Hayek himself pointed out that he had the "closest agreement on scientific as well as on political questions" with his "valuable friend" Walter Eucken. According to Manfred E. Streit that seems to be exceeding a statement of courtesy, not only because of similarities in their basic values, but also because of their shared deep interest in matters of economic order.
However, there were differences in important questions that Manfred E. Streit continues to explain lengthy. In a different article Manfred E. Streit and Michael Wohlgemuth wrote that despite his warm words Hayek's work shows no significant reference to the work of ordoliberals (as well as the other way round). In principle ordoliberals arrived at some similar policy implications like limited government. On the other hand ordoliberals were skeptical about the invisible-hand-explanations taken up by Hayek; their vision of government was a strong government regulating the market where necessary. Hayek therefore arrived at the judgement that ordoliberalism is "restrained liberalism".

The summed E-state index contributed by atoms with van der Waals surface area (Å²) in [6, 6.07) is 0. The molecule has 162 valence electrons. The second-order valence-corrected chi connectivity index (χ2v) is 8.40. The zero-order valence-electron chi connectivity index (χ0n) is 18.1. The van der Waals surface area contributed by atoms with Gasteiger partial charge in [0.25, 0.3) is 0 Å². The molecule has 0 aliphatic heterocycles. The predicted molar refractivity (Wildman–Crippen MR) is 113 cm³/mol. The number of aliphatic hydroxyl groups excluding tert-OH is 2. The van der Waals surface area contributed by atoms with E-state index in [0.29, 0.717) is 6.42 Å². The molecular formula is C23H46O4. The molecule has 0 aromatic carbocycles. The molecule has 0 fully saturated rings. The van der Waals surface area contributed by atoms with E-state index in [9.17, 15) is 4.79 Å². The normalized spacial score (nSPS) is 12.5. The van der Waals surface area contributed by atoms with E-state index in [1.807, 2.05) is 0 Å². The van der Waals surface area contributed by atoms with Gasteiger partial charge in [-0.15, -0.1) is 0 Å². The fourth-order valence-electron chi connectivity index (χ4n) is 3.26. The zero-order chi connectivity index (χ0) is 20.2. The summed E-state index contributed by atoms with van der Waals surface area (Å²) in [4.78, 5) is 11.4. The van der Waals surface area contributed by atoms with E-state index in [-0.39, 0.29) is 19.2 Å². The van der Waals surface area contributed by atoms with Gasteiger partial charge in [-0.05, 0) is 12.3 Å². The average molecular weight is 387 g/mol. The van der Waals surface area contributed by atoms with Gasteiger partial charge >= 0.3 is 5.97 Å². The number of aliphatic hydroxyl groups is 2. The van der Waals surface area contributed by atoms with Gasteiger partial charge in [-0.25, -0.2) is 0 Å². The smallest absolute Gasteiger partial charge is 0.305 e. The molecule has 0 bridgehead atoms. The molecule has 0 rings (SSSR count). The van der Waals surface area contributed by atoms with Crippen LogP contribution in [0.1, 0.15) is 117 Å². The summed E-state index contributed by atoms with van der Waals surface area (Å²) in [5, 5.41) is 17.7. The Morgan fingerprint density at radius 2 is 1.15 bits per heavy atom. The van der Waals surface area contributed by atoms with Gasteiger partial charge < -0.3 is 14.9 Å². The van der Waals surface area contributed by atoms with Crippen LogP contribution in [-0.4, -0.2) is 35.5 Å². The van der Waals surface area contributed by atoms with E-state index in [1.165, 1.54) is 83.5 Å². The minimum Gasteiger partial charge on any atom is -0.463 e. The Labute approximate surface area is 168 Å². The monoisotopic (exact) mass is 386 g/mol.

Ingo Pies explicitly contradicts this and states a close personal friendship between Eucken and Hayek. He does not see the undisputed finding that ordoliberals are not quoted in the writings of Hayek as necessarily a evidence of disagreement, because during the Hitler dictatorship Hayek seems to have resigned on the attribution out of consideration to his German friends and before and after that period there is rather a absence of concern for the ordoliberals work.
Michael Wohlgemuth has also stated, that Hayek's Freiburg followers Hoppmann, Streit and Vanberg have made a creative symbiosis between Hayek`s work and Ordoliberalism by adding some old Freiburg tradition to Hayek`s theorie. Streit calls Hayek the undoubtedly most outstanding example of a scholar that continued ordoliberal tradition on new challenges. He sees a continuity mainly between Hayeks "Rechtsordnung und Handelsordnung" und Franz Böhms "Privatrechtsgesellschaft und Marktwirtschaft".